If there was a way for me to send an email to myself in the past, I would send the following messages:
- Last Week’s Lottery Numbers
- A Reminder Not to See Spiderman 3
- Reasons to Not Use Subdomains in a Web Application
In Wufoo, we use subdomains to differentiate user accounts (http://username.wufoo.com/forms/) and honestly, it’s been nothing but trouble for us from a development standpoint. If we could do it all over again, we would have definitely handled our urls and account settings using a Flickr style setup using folders (http://wufoo.com/forms/username/). Here’s some reasons why:
Reason the First : When you want to offer your users SSL on these accounts, you have to buy a wildcard subdomain certificate that’ll cost way more than your normal SSL certificate. Prices range between $899 to $200 a year. We use Godaddy. Their interface leaves something to be desired, but they’re one of the cheapest and we love their customer support. One thing that we don’t like is that, since that certificate only works with subdomains, we have to do things like
https://secure.wufoo.com/login/to get an encrypted login url rather than having a simple url like this
https://wufoo.com/login/for our users to follow (and we’ll be damned before having to pay for two different certificates just for this kind of functionality). If we had just set up users to have their own directory as opposed to a subdomain, we’d have only needed to purchase a regular SSL certificate, which you can get for as little as $20 a year, and avoided Reason the Second.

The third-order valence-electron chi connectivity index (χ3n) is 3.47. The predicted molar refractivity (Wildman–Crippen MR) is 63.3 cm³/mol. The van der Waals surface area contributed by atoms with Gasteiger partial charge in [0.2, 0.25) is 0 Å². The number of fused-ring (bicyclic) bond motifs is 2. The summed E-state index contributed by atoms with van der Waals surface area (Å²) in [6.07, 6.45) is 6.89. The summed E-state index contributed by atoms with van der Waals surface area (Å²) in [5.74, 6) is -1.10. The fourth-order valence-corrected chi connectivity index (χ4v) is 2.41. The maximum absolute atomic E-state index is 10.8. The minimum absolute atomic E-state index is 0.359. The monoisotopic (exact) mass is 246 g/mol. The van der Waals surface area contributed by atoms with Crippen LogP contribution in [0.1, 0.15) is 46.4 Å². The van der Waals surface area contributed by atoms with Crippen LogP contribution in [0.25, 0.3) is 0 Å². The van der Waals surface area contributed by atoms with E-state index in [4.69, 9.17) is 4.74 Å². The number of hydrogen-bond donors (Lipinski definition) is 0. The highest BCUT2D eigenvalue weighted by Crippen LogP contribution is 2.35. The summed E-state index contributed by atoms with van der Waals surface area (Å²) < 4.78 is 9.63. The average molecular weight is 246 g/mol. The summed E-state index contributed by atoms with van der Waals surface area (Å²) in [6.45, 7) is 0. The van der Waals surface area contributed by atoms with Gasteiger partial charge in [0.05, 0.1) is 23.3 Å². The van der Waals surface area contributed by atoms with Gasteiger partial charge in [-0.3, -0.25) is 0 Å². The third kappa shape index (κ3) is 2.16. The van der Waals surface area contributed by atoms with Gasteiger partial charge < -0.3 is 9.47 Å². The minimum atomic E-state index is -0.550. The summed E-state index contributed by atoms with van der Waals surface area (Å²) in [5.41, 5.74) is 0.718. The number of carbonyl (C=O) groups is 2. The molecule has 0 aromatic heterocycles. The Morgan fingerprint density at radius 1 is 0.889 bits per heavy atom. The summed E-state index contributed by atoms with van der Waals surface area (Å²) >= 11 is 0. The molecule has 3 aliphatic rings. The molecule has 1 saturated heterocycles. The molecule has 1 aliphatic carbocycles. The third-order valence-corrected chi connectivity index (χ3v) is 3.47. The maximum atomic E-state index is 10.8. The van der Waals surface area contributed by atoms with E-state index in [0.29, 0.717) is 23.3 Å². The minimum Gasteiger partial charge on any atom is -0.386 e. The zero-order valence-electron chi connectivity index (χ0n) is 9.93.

Reason the Second : Setting up subdomains in a development environment (like on your localhost or svn) is a complete and total pain in the ass. Version control is a must in any serious web development environment and so it’s important that you can recreate all the things you have on your live server on your development setups. Unfortunately, with subdomains you can’t do this easily on a localhost and it’ll usually result in you having to 1) buy another domain to test these subdomain accounts and 2) branch out your code to behave differently (set a specific account as the default) when its working on a localhost. It’s not ideal and results in extra time being wasted when you’re trying to debug and test.
In the end, working with subdomains as a way to set up user accounts in a web application is definitely doable, but an experience we wouldn’t like to repeat again. We’ll try to share some tips on what we’ve done to lessen our pain down the road, but we’re still ironing them out to this day. If you can avoid them, please do because you’ll save yourself some money and some headaches.